Nelson is an older Uruguayan gentleman who used to volunteer at the Chelsea Salvation Army while looking for a job. His energy had caught the attention of the lead chef of our Chelsea program, Lorena. As our program was growing, she decided to hire him. Nelson is now a paid employee of Farm Girl who prepares the food in the kitchen and participates in the delivery. The first time he returned to Chelsea, he was immediately mobbed by an affectionate crowd of volunteers wanting to know all about him and his new job. Later, I apologize to the head of the Chelsea Salvation Army, Captain Gonzales, for stealing one of his volunteers. “Quite the opposite”, he tells me. “getting our people back into a job is the best thing that can happen to them.”


Lorena is orchestrating the ballet of employees preparing meals in the kitchen. Her mom is at the hot line cooking day-in, day-out. Lorena’s daughter is assembling breakfast groceries. We originally conceived of Stock Pot Malden as a local employment platform and I silently enjoy watching three generations work together in our kitchen for the first time. Last weekend, Lorena’s dad visits our kitchen. She has scrubbed the walls as if it were her own kitchen, but the paint in our bathrooms and hallway is worn out and fading. Her dad has some experience as a landscaper and painter. “If you buy the paint, I will do the job for free”, he offers. We happily sign him up.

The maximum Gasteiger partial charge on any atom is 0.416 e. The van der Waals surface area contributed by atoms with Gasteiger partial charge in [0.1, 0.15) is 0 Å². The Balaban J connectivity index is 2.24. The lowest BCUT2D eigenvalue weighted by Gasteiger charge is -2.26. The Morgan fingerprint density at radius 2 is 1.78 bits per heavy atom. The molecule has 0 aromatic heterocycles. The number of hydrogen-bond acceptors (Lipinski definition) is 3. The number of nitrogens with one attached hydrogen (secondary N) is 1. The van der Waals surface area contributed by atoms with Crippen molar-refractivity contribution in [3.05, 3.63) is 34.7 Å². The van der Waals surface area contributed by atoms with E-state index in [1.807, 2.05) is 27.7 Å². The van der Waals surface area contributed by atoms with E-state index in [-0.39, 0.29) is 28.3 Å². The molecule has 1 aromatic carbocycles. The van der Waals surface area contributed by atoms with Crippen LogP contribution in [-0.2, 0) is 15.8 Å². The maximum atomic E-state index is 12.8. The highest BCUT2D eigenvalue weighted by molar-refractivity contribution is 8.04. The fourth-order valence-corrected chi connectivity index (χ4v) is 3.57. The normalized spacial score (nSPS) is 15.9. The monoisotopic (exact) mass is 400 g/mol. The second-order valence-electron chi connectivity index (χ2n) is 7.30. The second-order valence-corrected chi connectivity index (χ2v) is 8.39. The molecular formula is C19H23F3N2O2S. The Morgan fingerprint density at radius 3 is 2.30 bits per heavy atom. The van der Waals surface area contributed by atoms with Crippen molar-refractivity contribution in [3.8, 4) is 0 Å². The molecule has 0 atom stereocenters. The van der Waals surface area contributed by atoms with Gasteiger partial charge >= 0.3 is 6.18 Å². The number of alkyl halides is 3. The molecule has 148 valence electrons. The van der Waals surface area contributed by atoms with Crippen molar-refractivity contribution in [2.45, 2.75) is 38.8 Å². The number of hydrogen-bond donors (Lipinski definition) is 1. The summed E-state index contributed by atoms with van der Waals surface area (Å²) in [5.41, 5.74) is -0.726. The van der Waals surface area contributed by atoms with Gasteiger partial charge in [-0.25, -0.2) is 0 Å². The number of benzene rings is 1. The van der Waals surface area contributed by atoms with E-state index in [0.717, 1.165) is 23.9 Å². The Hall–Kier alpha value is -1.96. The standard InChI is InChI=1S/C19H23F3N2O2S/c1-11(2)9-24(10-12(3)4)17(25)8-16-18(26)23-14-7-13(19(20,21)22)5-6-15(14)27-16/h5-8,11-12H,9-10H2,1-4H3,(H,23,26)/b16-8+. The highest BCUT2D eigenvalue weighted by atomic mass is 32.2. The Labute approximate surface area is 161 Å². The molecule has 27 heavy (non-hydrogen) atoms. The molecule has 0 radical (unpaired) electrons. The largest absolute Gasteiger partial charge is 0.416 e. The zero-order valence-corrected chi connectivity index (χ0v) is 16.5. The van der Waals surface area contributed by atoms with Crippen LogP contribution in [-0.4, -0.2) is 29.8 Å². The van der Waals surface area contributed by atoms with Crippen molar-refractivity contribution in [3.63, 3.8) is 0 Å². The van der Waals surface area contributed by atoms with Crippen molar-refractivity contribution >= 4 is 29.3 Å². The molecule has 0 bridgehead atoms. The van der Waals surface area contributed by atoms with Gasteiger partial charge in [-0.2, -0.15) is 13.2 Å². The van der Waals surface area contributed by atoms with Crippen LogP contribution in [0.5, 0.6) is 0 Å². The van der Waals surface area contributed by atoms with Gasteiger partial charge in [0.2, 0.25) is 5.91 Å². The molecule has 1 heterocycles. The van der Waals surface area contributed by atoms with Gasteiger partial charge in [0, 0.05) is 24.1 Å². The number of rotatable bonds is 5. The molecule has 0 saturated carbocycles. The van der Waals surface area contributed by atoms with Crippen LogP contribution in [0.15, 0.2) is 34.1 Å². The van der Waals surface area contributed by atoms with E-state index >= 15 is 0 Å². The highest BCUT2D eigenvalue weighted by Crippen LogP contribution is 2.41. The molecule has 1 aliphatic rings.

The reimbursement rate from the USDA is not overly generous and we struggle to break even. Because we deliver meals for 3 or 4 days at a time, we need to buy expensive cardboard boxes. One day, Captain Gonzales from the Salvation Army and I discuss that we would love to spend a bit more on ingredients and a bit less on packaging.  A bit later, and on two occasions, a Salvation Army truck miraculously drops several pallets of free cardboard boxes in our kitchen, relieving some of the cost pressure on our program. Next round of meals includes more expensive spicy turkey balls and hummus. The kids love it. Our controller a bit less so.